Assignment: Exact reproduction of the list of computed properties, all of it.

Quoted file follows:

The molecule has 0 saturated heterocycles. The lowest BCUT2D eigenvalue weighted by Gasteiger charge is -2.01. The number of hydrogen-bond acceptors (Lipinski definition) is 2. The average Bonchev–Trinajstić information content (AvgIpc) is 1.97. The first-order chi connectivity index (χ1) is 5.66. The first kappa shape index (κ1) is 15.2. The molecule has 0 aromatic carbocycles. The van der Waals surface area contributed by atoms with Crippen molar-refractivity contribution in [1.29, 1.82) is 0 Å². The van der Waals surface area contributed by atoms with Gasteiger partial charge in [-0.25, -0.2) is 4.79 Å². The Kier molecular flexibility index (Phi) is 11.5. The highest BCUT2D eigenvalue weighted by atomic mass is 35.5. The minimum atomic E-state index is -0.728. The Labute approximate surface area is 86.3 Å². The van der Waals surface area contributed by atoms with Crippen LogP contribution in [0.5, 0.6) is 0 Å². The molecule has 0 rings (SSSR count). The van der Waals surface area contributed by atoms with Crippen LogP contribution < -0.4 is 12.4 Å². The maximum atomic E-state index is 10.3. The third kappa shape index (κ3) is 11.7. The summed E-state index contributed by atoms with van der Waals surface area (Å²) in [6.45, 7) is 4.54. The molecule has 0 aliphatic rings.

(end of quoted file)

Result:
The molecule has 0 saturated heterocycles. The lowest BCUT2D eigenvalue weighted by Gasteiger charge is -2.01. The number of hydrogen-bond acceptors (Lipinski definition) is 2. The average Bonchev–Trinajstić information content (AvgIpc) is 1.97. The first-order chi connectivity index (χ1) is 5.66. The first kappa shape index (κ1) is 15.2. The molecule has 0 aromatic carbocycles. The van der Waals surface area contributed by atoms with Crippen molar-refractivity contribution in [1.29, 1.82) is 0 Å². The van der Waals surface area contributed by atoms with Gasteiger partial charge in [-0.25, -0.2) is 4.79 Å². The Kier molecular flexibility index (Phi) is 11.5. The highest BCUT2D eigenvalue weighted by atomic mass is 35.5. The minimum atomic E-state index is -0.728. The Labute approximate surface area is 86.3 Å². The van der Waals surface area contributed by atoms with Crippen LogP contribution in [0.5, 0.6) is 0 Å². The molecule has 0 rings (SSSR count). The van der Waals surface area contributed by atoms with Crippen LogP contribution < -0.4 is 12.4 Å². The maximum atomic E-state index is 10.3. The third kappa shape index (κ3) is 11.7. The summed E-state index contributed by atoms with van der Waals surface area (Å²) in [6.45, 7) is 4.54. The molecule has 0 aliphatic rings.